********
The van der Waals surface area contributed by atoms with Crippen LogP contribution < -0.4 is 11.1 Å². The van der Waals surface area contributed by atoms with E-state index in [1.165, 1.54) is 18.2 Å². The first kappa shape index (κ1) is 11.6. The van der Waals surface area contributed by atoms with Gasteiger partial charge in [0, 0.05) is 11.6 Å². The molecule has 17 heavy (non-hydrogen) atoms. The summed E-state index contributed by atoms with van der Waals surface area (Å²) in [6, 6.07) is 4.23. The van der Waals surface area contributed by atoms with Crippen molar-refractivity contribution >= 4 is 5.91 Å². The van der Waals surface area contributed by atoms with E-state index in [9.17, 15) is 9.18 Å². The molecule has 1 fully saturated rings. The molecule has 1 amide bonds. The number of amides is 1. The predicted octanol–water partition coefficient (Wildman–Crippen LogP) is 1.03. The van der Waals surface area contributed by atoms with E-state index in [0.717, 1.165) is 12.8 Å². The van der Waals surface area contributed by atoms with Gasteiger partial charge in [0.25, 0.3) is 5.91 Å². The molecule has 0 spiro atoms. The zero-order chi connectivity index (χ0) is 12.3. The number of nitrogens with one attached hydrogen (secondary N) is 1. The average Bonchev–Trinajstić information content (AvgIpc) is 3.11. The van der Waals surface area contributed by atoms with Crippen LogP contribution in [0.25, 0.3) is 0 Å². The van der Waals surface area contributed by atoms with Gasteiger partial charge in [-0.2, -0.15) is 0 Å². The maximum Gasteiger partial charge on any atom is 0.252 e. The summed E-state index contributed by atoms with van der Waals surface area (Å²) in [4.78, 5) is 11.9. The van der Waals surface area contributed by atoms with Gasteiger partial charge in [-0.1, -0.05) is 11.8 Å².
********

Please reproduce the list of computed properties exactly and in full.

The van der Waals surface area contributed by atoms with Crippen LogP contribution < -0.4 is 11.1 Å². The van der Waals surface area contributed by atoms with E-state index in [1.165, 1.54) is 18.2 Å². The first kappa shape index (κ1) is 11.6. The van der Waals surface area contributed by atoms with Gasteiger partial charge in [0, 0.05) is 11.6 Å². The molecule has 17 heavy (non-hydrogen) atoms. The summed E-state index contributed by atoms with van der Waals surface area (Å²) in [6, 6.07) is 4.23. The van der Waals surface area contributed by atoms with Crippen molar-refractivity contribution >= 4 is 5.91 Å². The van der Waals surface area contributed by atoms with E-state index in [9.17, 15) is 9.18 Å². The molecule has 1 fully saturated rings. The molecule has 1 amide bonds. The number of amides is 1. The predicted octanol–water partition coefficient (Wildman–Crippen LogP) is 1.03. The van der Waals surface area contributed by atoms with E-state index in [0.717, 1.165) is 12.8 Å². The van der Waals surface area contributed by atoms with Gasteiger partial charge in [0.25, 0.3) is 5.91 Å². The molecule has 0 spiro atoms. The zero-order chi connectivity index (χ0) is 12.3. The number of nitrogens with one attached hydrogen (secondary N) is 1. The average Bonchev–Trinajstić information content (AvgIpc) is 3.11. The van der Waals surface area contributed by atoms with Crippen LogP contribution in [0.25, 0.3) is 0 Å². The van der Waals surface area contributed by atoms with Gasteiger partial charge in [-0.2, -0.15) is 0 Å². The maximum Gasteiger partial charge on any atom is 0.252 e. The summed E-state index contributed by atoms with van der Waals surface area (Å²) in [4.78, 5) is 11.9. The van der Waals surface area contributed by atoms with Gasteiger partial charge in [-0.1, -0.05) is 11.8 Å².